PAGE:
The businessman I used for the poster is very similar to the businessman I used for my logo project. In fact they might be second cousins.
The tie and suit suggest professionalism, which works for this poster because what I’m advertising here is a certification program. The person I’m advertising to is presumably interested in gaining a level of expertise–a credential under their belt. The business suit conveys this.
On the other hand, the people interested in environmental issues are often people who tend to be a little more on the free-spirited side–so I couldn’t go too overboard with the upstanding businessman appearance. I’m attracting a liberal audience here. That’s where the quirky design comes in: the legs extending down to an unconventional, handdrawn typeface; the tree growing out of the head.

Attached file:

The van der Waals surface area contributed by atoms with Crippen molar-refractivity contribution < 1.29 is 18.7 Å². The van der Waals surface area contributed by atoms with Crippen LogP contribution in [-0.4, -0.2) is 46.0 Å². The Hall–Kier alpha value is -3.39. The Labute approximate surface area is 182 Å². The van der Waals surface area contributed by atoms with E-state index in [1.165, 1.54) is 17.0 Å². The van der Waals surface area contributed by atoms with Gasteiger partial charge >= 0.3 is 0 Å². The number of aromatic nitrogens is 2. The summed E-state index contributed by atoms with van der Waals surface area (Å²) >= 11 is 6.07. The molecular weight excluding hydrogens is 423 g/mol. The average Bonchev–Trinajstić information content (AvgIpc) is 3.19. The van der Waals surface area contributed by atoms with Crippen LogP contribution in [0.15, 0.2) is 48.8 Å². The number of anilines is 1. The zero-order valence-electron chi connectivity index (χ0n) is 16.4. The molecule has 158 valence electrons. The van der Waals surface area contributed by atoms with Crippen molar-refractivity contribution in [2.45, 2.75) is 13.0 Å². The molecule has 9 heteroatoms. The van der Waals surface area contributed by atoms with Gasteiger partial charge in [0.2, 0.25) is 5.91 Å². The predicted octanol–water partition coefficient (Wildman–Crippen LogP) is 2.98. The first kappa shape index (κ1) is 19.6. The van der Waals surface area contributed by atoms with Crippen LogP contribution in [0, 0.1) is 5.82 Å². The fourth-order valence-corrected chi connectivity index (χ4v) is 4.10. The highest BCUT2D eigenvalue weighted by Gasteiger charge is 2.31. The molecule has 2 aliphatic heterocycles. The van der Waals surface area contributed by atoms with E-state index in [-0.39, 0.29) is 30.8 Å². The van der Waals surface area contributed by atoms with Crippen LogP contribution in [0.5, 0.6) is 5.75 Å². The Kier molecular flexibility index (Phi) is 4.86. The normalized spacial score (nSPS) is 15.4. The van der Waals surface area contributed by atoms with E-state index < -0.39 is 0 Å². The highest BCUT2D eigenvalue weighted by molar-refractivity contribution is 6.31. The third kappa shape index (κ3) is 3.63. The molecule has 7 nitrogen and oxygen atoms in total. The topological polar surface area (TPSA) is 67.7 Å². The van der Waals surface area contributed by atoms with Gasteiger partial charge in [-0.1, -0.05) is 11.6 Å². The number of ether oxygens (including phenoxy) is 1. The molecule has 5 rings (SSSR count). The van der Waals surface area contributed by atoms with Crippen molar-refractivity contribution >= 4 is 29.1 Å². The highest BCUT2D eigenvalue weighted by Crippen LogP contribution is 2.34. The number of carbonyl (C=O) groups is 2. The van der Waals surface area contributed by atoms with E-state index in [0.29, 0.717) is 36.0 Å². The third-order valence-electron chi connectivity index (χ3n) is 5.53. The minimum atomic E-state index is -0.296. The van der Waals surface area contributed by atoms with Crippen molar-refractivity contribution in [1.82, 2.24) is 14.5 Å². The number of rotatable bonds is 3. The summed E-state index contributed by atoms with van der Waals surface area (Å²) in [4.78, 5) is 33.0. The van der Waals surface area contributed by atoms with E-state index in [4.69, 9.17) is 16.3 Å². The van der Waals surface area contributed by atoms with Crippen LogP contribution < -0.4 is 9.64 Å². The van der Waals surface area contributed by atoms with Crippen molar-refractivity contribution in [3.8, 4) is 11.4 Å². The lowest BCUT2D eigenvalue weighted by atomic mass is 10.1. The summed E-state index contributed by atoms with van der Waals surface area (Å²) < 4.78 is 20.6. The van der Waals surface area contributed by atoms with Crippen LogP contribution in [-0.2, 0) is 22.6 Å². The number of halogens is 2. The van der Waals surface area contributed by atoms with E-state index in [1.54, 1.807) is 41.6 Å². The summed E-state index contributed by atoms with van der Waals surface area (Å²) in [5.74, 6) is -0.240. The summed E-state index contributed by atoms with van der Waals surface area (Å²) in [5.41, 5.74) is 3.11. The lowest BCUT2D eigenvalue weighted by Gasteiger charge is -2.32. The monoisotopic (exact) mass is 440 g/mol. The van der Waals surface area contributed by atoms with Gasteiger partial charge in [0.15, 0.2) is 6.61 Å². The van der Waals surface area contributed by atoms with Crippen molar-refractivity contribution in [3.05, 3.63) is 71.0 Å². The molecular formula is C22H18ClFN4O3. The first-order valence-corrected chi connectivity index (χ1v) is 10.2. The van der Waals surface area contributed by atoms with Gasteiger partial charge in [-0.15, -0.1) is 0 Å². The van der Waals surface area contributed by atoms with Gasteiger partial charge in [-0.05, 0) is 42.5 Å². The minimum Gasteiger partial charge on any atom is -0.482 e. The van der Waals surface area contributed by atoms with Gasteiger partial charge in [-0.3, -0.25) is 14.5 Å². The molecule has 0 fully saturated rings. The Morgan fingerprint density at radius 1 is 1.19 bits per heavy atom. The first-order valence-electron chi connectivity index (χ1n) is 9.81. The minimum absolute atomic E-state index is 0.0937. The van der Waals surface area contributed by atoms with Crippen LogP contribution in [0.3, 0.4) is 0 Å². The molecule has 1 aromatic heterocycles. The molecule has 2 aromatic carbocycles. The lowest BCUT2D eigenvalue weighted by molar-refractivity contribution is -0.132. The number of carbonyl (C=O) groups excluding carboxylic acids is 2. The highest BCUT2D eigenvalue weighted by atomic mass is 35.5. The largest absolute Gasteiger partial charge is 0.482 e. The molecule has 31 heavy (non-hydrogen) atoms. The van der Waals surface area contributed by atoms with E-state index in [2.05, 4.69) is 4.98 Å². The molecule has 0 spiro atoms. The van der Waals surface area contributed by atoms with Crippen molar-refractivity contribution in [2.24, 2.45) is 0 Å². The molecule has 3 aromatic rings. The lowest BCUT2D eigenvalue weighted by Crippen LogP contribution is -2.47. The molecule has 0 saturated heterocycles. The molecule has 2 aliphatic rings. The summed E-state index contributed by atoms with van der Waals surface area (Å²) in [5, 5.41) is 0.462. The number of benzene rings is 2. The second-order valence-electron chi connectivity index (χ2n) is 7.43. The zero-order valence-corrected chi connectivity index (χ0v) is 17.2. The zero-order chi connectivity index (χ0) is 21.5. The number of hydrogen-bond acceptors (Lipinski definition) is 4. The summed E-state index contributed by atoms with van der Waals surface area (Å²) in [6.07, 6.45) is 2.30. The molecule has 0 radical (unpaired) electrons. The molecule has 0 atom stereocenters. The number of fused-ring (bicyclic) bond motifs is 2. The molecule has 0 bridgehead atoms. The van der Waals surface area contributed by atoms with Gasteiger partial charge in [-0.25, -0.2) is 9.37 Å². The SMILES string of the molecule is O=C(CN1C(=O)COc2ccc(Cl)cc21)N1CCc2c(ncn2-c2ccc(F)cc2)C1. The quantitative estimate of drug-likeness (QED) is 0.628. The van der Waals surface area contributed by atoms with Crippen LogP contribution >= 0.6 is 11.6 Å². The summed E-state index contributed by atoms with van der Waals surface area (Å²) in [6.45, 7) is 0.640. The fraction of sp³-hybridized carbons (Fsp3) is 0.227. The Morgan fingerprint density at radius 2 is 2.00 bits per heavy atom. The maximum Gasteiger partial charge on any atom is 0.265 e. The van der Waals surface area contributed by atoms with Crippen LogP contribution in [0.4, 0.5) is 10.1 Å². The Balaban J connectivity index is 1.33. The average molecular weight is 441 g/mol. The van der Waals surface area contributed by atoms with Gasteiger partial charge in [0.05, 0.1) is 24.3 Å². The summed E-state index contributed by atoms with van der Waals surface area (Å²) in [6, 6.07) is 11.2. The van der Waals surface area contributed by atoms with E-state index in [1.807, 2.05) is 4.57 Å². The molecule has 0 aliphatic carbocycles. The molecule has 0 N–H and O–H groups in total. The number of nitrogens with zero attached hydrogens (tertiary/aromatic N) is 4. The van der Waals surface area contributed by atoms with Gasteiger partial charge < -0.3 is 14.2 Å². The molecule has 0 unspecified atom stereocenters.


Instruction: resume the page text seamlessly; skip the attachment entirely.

The tag line, “knowledge to grow on,” as you can see, is a play on words. The tree growing out of the businessman’s head connotes knowledge about trees–more specifically, tree-keeping. I made the tree a peach tree, because people in Georgia will identify with the Georgia Peach. I gave the businessman a trowel in one hand and a certificate in the other to convey to the viewer that he will gain skills, and he will get a certification.
I used the typeface Minister Std. because it looked like a more legible offshoot of my own handdrawn typeface (especially the capital R).
The background is a pale blue because it looks clean, and complements the natural, organic look of the poster. I wanted there to be a lot of empty space around the peach tree especially in order to convey a clear blue sky.